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Three things I learned at the brainwash festival Laurence Van Elegem - November 5, 2021

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Last weekend I attended the Brainwash festival in Amsterdam and was able to listen to some fantastic speakers like Philipp Blom, Grace Blakely, Rutger Bregman, Eric Lonergan and many more. During the talks that I was able to follow (there were so much more, but, unlike quantum particles, I can’t be in different places at the same time), these were the patterns of thought that I saw emerging:

  1. Change is a complex process. For it to really work, you need to adapt the whole system, not just the one ‘problem’ or node you want to transform.
  2. We need to be more positive, in order to give our societies a sense of the future back. For instance, we need to better frame the climate story: giving certain things up, also means gaining other things. It’s like parenting: what you give up in freedom, you gain in love, companionship, safety (as you grow old),....
  3. From one to many: we need to become more inclusive, more collaborative, more ‘polyphonic’ in our thinking - call it poly-cognition - if we want to tackle huge interconnected problems like climate change and polarization.

More poly-cognition

I won’t discuss all of them in depth, but the last point, about polyphony spoke to me the most (I borrow the term from Moroccan-Dutch writer and journalist Abdelkader Benali who talked about (Dutch) “meerstemmigheid’) and so I’ll elaborate a bit on that. The reason why is that I recognized a pattern from other talks I’ve been following. An example is Reon Brand’s talk at the Pioniersafbriek last week where he talked about 4 different co-emerging futures which will co-evolve and impact each other simultaneously to form something that will hold elements from all of them. Though he had a favorite form of future - called Gaia, an eco-centric future, valuing diverse ecosystems - he saw the other 3 (called Etherea, Immortalia and Habitania) as just as impactful.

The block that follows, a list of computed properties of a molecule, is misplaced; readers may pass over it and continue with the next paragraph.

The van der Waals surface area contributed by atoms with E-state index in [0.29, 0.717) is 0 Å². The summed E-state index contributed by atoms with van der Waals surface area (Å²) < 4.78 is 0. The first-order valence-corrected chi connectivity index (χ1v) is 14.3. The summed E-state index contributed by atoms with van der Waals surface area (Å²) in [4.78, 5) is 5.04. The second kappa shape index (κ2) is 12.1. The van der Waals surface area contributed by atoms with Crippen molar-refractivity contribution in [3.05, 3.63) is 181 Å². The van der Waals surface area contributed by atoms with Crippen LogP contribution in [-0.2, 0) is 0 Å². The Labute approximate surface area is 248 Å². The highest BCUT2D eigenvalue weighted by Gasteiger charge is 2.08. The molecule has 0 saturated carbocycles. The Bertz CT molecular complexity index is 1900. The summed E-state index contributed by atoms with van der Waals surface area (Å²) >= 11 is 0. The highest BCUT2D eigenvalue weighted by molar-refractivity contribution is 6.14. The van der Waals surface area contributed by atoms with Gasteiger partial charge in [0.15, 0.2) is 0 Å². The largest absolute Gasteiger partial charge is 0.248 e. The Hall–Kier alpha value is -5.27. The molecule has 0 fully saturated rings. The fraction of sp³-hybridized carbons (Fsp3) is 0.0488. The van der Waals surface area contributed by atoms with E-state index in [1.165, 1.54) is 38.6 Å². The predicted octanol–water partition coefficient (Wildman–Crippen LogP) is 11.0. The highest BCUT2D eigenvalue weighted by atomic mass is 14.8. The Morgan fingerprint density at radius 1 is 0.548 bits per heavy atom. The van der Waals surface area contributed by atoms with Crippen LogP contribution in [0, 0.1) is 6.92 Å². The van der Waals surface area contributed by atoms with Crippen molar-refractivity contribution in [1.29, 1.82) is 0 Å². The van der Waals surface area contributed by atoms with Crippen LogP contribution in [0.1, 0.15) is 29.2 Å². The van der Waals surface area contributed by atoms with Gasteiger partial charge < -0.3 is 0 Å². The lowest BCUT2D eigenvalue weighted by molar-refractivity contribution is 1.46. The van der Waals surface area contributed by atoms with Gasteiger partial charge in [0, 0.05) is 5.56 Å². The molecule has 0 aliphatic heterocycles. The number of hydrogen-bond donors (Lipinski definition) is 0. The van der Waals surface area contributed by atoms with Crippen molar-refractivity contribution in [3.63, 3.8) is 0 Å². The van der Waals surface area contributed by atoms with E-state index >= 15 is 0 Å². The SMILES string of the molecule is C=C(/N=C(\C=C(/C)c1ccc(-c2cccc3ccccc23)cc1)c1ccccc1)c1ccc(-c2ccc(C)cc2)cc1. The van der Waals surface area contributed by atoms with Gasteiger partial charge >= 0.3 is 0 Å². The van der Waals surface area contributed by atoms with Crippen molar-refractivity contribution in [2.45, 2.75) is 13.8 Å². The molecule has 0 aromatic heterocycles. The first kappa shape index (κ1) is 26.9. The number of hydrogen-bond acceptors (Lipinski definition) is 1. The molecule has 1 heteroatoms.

Snippet from Reon Brand’s presentation at the Pioniersfabriek

In a world filled with different options and opinions, it will help us forward not to view one of them as right and the others as wrong. It’s about seeing and accepting that different voices want different things and speak different languages but that that is ok. It’s “and” thinking, not “or” thinking.

It’s about reframing what we see as “not right” (with a value attached to it) as just “other”.

Abdelkader Benali illustrated his point about polyphony with the identity crisis he faced as a young child when his teacher told him that a banana was called a “banaan” (Dutch) while his family said it was a “platano” (Moroccan). For each of them, it was one thing, not both. Growing up, he came to the conclusion that both were right and that both parties needed to respect that.

But for me, this concept of polyphony goes beyond cultural diversity.

Dutch historian and author Rutger Bregman told us that the most successful movement are often coalitions of people who have very different backgrounds and opinions, but strive for the same goal. The abolitionist movement is a beautiful example of that. A bad one is climate change, which has come to be seen as a left wing issue, when it’s relevant for all and should be tackled by all.

Decoupling the problem from the solution